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The Boiling Point

Shalhevet news online: When we know it, you'll know it

The Boiling Point

Shalhevet news online: When we know it, you'll know it

The Boiling Point

‘La Gondola’ brings us Italy, but just misses

Despite its relatively new location in Beverly Hills and everything it needs to make it a leading Kosher restaurant — including being Italian — La Gondola has many minor issues that are preventing it from reaching that top level.

Ironically, the first of these issues is its location. A well-established and long-standing restaurant that had been on Wilshire Boulevard near La Brea, La Gondola moved to Beverly Hills about two years ago. Unfortunately, it seems to me like they do not take advantage of their new location at all. Before walking into the restaurant, people are first faced with the difficult task of actually finding it. This is a mindless mistake because all that’s needed is a noticeable sign, something that will get the attention of a passerby. Perhaps their old sign, which still stands in the original location to this very day, would do the trick!

First impressions are extremely important, especially in a restaurant as they usually set the mood for the rest of the evening. And to be honest, I had high expectations because of La Gondola’s location and the fact that it must have seen true potential in Beverly Hills. However, I was extremely disappointed that after looking hard to find it, I also had to wait more than five minutes to even be greeted and led to my table — and it wasn’t even a waiter or a host greeting me, but rather a bus-person though the restaurant was less than full the weeknight that I visited.

Once inside, what first got my attention was the elegant grand piano that sits next to the bar. Moreover, an actual pianist was there to play. That’s a definite plus. I also immediately received this feeling of hominess. The restaurant is set up in a manner that is original yet simple and comfortable. There are two connecting perpendicular rooms, one containing the bar and the grand piano, the other the main dining room.

Not only is the piano a great asset, but the tables are elegantly decorated, too. And the extremely modern chairs definitely make the restaurant even more attractive.

However, there are some things that just don’t make sense. One of these is having lit candles on the table. It’s a really good idea, but the restaurant is so bright, even too bright in my opinion, that the light emitted from the flames is negligible and makes the candles seem pointless. Additionally, the acoustics are not too great. It is very perturbing to hear everyone else’s conversations while trying to have your own.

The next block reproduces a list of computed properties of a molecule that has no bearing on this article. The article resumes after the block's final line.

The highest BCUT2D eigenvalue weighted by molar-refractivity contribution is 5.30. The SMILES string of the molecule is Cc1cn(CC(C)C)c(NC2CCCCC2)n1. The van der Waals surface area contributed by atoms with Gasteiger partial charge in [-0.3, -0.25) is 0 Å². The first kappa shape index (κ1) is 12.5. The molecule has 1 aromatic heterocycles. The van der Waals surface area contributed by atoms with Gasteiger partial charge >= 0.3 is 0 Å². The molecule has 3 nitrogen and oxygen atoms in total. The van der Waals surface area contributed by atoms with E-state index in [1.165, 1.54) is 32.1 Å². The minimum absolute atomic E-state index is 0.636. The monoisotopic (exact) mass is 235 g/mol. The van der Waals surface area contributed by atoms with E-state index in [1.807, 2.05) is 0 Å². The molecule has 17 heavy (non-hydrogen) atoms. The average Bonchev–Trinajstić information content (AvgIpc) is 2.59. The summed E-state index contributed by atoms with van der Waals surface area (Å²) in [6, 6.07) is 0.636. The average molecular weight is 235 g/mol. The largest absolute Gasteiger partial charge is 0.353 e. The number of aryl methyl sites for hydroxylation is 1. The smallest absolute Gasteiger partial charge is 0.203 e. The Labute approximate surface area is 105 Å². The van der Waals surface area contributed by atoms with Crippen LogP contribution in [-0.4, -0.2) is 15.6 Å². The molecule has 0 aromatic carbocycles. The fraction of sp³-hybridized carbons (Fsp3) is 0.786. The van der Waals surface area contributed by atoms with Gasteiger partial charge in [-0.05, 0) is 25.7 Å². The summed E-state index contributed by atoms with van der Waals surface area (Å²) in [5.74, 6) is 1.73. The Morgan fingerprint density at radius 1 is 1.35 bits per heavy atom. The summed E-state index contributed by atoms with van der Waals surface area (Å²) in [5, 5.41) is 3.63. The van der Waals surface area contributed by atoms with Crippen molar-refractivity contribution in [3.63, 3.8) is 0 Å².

Now, to the food! First of all, the bread that they give you is truly excellent and the waitress was charming throughout the night. However, La Gondola spoils this by putting the margarine for the bread in a plastic cup.  On top of it, the margarine was flattened out at the rim of the cup and obviously not given any attention.

Although my menu was initially missing three pages, once I had it replaced, I found it to be more diverse than I expected. La Gondola’s menu is definitely high quality and fit for a top-notch restaurant. This is an Italian restaurant at heart, but the menu also contains things such as Jambalaya Pasta ($16.95), and chicken Matzo ball soup ($6), which I found to be great additions.

With the $20 student budget that I am given by The Boiling Point, I ordered “Nir’s Special,” a pasta dish with grilled chicken, marinara sauce, and sun-dried tomatoes. It was actually a respectable dish. The chicken was very tender and it went well with the marinara sauce. Overall, I was pleased by the quality of the dish although it was relatively expensive. It was almost worth the 30 minutes wait!

To be honest, although I was not able to buy the meat dishes because they cost more than $20, the ones going to the other tables looked original and delicious, especially the famous barbeque ribs ($38) that they serve.

Overall, La Gondola truly has the potential to be a leading Kosher restaurant. It has many things going for it, such as its location, design, food quality, and more. But there are unfortunately too many problems. They would be easily fixed, and once they are and the location is taken more advantage of, I will surely recommend this restaurant – even to students – and go there myself many more times in the future.

Quality of food: 4 stars. Judging from the pasta and other dishes going past, the food is a definite plus.

Service: 4.5 stars. Extremely charming waitress who tried her best to make sure I was having a good meal.

Ambiance: 2.5 stars. The bad acoustics are very distracting and did not make me feel very comfortable.

Value for price: 3.5 stars. $18 for pasta is a little much.

Overall Rating: 3.5 stars.

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About the Contributor
Nathaniel Kukurudz, Managing Editor
Senior Nathaniel Kukurudz served three years as the most successful Advertising Editor before taking over as Managing Editor this year, which makes him the longest serving editor on the Boiling Point. He has also taken a role as a Layout Editor, and now writes a restaurant review every issue. Growing up in Paris, France, he ate in the best Kosher restaurants anywhere, putting Pico-Robertson's in the proper perspective. In addition to the Boiling Point, Nathaniel is one of the most successful debaters on the school's debate teams. He has also acted in six theater productions (more than anyone else), he founded and currently chairs the Finance Committee, he is the chief advertising editor of the yearbook, a Tenor in the school choir, and the senior class treasurer.

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